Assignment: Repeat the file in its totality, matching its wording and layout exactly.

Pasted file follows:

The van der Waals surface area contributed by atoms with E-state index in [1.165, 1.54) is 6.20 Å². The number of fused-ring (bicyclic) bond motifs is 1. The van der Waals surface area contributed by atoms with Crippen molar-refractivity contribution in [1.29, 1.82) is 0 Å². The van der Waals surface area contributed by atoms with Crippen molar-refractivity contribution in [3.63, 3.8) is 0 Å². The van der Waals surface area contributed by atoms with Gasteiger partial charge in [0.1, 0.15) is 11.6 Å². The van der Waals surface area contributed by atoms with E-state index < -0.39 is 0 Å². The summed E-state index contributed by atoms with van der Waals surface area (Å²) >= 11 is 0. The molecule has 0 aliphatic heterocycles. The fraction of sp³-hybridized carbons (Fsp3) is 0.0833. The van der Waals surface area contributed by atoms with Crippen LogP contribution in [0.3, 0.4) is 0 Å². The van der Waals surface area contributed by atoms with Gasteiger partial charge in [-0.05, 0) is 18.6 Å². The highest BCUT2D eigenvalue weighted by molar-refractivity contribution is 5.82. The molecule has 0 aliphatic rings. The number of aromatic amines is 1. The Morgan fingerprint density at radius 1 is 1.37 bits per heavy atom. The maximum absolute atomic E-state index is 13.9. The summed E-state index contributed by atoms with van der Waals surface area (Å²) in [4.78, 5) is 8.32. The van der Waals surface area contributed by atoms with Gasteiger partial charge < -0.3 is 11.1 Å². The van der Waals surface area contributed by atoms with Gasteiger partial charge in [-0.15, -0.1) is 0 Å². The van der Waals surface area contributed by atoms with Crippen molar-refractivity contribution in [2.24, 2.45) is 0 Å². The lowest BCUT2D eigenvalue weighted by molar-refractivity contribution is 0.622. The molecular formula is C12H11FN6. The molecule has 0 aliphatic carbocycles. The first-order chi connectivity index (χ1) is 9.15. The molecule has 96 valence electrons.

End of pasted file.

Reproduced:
The van der Waals surface area contributed by atoms with E-state index in [1.165, 1.54) is 6.20 Å². The number of fused-ring (bicyclic) bond motifs is 1. The van der Waals surface area contributed by atoms with Crippen molar-refractivity contribution in [1.29, 1.82) is 0 Å². The van der Waals surface area contributed by atoms with Crippen molar-refractivity contribution in [3.63, 3.8) is 0 Å². The van der Waals surface area contributed by atoms with Gasteiger partial charge in [0.1, 0.15) is 11.6 Å². The van der Waals surface area contributed by atoms with E-state index < -0.39 is 0 Å². The summed E-state index contributed by atoms with van der Waals surface area (Å²) >= 11 is 0. The molecule has 0 aliphatic heterocycles. The fraction of sp³-hybridized carbons (Fsp3) is 0.0833. The van der Waals surface area contributed by atoms with Crippen LogP contribution in [0.3, 0.4) is 0 Å². The van der Waals surface area contributed by atoms with Gasteiger partial charge in [-0.05, 0) is 18.6 Å². The highest BCUT2D eigenvalue weighted by molar-refractivity contribution is 5.82. The molecule has 0 aliphatic rings. The number of aromatic amines is 1. The Morgan fingerprint density at radius 1 is 1.37 bits per heavy atom. The maximum absolute atomic E-state index is 13.9. The summed E-state index contributed by atoms with van der Waals surface area (Å²) in [4.78, 5) is 8.32. The van der Waals surface area contributed by atoms with Gasteiger partial charge < -0.3 is 11.1 Å². The van der Waals surface area contributed by atoms with Gasteiger partial charge in [-0.15, -0.1) is 0 Å². The van der Waals surface area contributed by atoms with Crippen molar-refractivity contribution in [2.24, 2.45) is 0 Å². The lowest BCUT2D eigenvalue weighted by molar-refractivity contribution is 0.622. The molecular formula is C12H11FN6. The molecule has 0 aliphatic carbocycles. The first-order chi connectivity index (χ1) is 9.15. The molecule has 96 valence electrons.